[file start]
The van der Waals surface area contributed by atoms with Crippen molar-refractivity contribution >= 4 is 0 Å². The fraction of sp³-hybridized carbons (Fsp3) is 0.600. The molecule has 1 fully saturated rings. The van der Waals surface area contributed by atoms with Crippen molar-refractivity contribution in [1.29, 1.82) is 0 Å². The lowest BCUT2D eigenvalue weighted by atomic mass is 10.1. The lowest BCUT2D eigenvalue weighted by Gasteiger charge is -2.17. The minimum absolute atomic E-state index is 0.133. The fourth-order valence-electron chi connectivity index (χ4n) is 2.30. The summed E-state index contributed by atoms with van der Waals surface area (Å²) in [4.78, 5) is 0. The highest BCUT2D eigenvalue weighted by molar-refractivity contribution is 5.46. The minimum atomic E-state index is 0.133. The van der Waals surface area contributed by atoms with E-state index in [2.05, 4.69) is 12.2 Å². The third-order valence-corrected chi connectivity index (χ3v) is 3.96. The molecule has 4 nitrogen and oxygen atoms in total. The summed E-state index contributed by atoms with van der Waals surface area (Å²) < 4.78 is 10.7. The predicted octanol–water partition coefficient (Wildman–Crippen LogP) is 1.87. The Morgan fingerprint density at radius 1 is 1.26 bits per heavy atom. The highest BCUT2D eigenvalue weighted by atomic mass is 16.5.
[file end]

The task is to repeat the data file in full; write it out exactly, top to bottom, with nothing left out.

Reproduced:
The van der Waals surface area contributed by atoms with Crippen molar-refractivity contribution >= 4 is 0 Å². The fraction of sp³-hybridized carbons (Fsp3) is 0.600. The molecule has 1 fully saturated rings. The van der Waals surface area contributed by atoms with Crippen molar-refractivity contribution in [1.29, 1.82) is 0 Å². The lowest BCUT2D eigenvalue weighted by atomic mass is 10.1. The lowest BCUT2D eigenvalue weighted by Gasteiger charge is -2.17. The minimum absolute atomic E-state index is 0.133. The fourth-order valence-electron chi connectivity index (χ4n) is 2.30. The summed E-state index contributed by atoms with van der Waals surface area (Å²) in [4.78, 5) is 0. The highest BCUT2D eigenvalue weighted by molar-refractivity contribution is 5.46. The minimum atomic E-state index is 0.133. The van der Waals surface area contributed by atoms with E-state index in [2.05, 4.69) is 12.2 Å². The third-order valence-corrected chi connectivity index (χ3v) is 3.96. The molecule has 4 nitrogen and oxygen atoms in total. The summed E-state index contributed by atoms with van der Waals surface area (Å²) < 4.78 is 10.7. The predicted octanol–water partition coefficient (Wildman–Crippen LogP) is 1.87. The Morgan fingerprint density at radius 1 is 1.26 bits per heavy atom. The highest BCUT2D eigenvalue weighted by atomic mass is 16.5.